As the third of these efforts to discredit science I have placed Prof. Haeckel's recent address. The Confession of Faith of a Man of Science. This remarkable work is an eloquent plea for the acceptance of the philosophic doctrine of monism as the fundamental basis of science. This doctrine once adopted, we have the basis for large deductions, which forestall the slow conclusions of science; for monism brings the necessity for the belief in certain scientific hypotheses resting as yet on no foundations in human experience, incapable as yet of scientific verification, but which are a necessary part of the monistic creed. The primal conception of monism is, first, "that there lives one spirit in all things, and that the whole cognizable world is constituted and has been developed in accordance with one common fundamental law." This involves the essential oneness of all things, matter and force, object and spirit. Nature and God. This philosophical conception of monism and pantheism can not be made intelligible to us, because it can be stated in no terms of human experience. But it has certain necessary derivatives, according to Haeckel, and these are intelligible, because their subject-matter is available for scientific experiment.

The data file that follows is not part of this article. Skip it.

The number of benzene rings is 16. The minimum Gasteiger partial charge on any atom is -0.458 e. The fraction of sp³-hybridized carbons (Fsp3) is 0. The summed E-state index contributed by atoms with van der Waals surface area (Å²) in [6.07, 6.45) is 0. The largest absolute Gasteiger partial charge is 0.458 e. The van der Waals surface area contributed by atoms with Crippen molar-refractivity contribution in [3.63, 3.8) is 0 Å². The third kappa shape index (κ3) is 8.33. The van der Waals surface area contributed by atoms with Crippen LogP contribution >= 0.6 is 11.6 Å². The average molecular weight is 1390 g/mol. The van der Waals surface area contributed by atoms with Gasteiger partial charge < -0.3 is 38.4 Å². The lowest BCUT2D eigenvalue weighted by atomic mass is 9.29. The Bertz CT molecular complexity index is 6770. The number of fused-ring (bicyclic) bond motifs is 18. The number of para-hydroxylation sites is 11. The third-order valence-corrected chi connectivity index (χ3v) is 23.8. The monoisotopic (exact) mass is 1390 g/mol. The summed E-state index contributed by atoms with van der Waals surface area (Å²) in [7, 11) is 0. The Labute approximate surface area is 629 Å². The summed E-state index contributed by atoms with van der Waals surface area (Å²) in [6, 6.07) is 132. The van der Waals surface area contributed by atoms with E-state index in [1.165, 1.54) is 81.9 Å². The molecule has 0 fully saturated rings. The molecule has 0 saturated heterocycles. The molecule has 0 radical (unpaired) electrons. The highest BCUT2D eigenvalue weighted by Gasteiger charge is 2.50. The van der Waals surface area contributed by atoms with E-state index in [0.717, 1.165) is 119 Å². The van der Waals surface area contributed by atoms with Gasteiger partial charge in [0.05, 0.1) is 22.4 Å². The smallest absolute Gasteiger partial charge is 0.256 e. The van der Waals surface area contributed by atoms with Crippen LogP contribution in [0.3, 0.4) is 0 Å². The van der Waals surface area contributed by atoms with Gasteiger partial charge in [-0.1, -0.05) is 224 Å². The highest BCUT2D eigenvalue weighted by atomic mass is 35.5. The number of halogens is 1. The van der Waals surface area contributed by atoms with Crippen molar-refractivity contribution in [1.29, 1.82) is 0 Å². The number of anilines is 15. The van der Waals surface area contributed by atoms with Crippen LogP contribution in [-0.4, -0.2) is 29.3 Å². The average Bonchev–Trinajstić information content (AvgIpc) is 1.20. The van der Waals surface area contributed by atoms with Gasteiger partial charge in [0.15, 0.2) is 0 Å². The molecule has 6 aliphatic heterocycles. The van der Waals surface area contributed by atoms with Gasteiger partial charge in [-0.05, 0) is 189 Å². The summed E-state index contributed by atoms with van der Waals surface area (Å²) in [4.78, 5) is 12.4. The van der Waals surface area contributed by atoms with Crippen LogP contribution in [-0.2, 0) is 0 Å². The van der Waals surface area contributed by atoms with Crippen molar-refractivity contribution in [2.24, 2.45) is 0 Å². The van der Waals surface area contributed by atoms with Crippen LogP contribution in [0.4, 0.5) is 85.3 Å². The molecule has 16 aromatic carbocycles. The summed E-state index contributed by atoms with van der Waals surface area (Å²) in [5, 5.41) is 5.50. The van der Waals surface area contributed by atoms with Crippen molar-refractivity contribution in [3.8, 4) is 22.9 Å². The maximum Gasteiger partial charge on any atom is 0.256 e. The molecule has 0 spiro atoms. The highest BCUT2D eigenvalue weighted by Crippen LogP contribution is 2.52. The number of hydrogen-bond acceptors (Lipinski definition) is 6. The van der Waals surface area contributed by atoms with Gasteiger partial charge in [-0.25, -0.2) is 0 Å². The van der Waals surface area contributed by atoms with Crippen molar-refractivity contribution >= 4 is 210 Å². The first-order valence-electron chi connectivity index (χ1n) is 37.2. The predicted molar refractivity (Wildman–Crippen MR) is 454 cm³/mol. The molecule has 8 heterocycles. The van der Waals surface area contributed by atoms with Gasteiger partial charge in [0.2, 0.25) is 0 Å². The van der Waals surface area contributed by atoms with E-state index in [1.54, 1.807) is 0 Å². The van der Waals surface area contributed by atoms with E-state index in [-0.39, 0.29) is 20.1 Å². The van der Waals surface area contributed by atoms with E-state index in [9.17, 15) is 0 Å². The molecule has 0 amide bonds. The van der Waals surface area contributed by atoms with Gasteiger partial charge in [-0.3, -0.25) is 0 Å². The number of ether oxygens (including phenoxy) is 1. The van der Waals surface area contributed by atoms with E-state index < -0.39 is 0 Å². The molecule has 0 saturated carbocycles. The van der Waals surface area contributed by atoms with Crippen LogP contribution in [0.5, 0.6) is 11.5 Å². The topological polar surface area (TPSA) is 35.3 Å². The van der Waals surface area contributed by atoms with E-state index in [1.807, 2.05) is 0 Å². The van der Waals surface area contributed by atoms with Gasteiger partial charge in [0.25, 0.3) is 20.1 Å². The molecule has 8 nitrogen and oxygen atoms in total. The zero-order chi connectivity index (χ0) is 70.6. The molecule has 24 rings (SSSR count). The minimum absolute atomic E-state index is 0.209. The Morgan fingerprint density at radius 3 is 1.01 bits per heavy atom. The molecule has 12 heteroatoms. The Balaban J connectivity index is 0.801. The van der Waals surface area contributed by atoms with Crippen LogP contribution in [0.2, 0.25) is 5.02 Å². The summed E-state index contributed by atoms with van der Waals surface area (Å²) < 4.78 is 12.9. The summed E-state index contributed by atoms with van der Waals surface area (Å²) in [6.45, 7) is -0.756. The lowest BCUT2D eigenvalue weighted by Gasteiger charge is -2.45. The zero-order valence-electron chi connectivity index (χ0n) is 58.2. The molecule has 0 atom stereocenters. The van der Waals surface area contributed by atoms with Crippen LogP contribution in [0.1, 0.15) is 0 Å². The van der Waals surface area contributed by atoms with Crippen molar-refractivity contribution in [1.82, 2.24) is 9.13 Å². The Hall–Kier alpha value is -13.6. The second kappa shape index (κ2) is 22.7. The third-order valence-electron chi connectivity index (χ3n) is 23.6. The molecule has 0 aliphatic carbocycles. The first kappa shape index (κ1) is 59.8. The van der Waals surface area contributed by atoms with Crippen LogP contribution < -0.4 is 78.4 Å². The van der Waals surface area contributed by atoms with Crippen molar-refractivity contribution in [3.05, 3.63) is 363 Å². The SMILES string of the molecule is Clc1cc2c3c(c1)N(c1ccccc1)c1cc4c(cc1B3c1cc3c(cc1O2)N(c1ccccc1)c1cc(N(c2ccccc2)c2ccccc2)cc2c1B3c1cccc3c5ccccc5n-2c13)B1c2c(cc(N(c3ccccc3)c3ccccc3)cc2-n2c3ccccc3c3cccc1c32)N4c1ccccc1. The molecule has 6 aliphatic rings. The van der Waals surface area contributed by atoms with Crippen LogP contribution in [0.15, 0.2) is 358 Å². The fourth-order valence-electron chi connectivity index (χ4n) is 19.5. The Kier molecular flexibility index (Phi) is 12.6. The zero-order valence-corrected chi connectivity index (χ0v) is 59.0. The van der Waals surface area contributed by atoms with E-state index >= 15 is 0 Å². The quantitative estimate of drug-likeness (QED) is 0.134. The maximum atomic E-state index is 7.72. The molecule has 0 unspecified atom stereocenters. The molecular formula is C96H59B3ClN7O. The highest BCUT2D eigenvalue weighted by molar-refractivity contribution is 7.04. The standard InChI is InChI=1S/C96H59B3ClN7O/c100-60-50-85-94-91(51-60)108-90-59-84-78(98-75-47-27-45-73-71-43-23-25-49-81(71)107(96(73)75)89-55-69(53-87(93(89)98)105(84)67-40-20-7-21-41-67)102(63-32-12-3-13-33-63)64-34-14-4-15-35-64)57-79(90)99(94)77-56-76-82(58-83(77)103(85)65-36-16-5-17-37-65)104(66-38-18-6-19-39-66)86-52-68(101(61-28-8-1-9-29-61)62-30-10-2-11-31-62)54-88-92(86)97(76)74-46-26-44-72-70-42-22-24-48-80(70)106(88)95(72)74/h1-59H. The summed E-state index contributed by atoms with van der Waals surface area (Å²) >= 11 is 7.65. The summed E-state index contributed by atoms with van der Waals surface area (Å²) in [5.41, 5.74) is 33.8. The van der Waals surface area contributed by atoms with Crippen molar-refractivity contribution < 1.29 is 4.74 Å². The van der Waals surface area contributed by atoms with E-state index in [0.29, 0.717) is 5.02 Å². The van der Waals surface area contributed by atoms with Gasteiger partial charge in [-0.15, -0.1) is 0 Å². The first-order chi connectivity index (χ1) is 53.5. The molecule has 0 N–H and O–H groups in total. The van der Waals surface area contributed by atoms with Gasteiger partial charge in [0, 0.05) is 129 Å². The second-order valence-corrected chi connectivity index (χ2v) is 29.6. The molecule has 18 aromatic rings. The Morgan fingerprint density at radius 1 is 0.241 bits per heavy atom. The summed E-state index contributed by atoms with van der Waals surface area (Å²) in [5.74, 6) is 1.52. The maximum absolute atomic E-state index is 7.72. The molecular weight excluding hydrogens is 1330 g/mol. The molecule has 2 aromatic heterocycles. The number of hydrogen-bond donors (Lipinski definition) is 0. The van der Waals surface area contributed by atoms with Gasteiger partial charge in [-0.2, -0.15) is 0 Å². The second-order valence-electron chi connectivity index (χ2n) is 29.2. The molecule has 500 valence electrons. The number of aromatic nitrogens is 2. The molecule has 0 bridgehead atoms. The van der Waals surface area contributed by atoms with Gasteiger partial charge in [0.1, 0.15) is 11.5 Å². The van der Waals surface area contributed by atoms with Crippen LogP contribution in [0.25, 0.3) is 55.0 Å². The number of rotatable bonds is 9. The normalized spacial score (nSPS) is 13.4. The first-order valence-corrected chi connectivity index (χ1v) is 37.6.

First among these postulates, called by Haeckel "Articles of Faith," comes "the essential unity of organic and inorganic Nature, the former having been evolved from the latter only at a relatively recent period." This involves the "spontaneous generation" of life from inorganic matter. It also resolves "the vital force," or the force which appears in connection with protoplasmic structures, into properties shown by certain carbon compounds under certain conditions. Life is thus, in a sense, an emanation of carbon, "the true maker of life," according to Haeckel "being the tetraedral carbon molecule."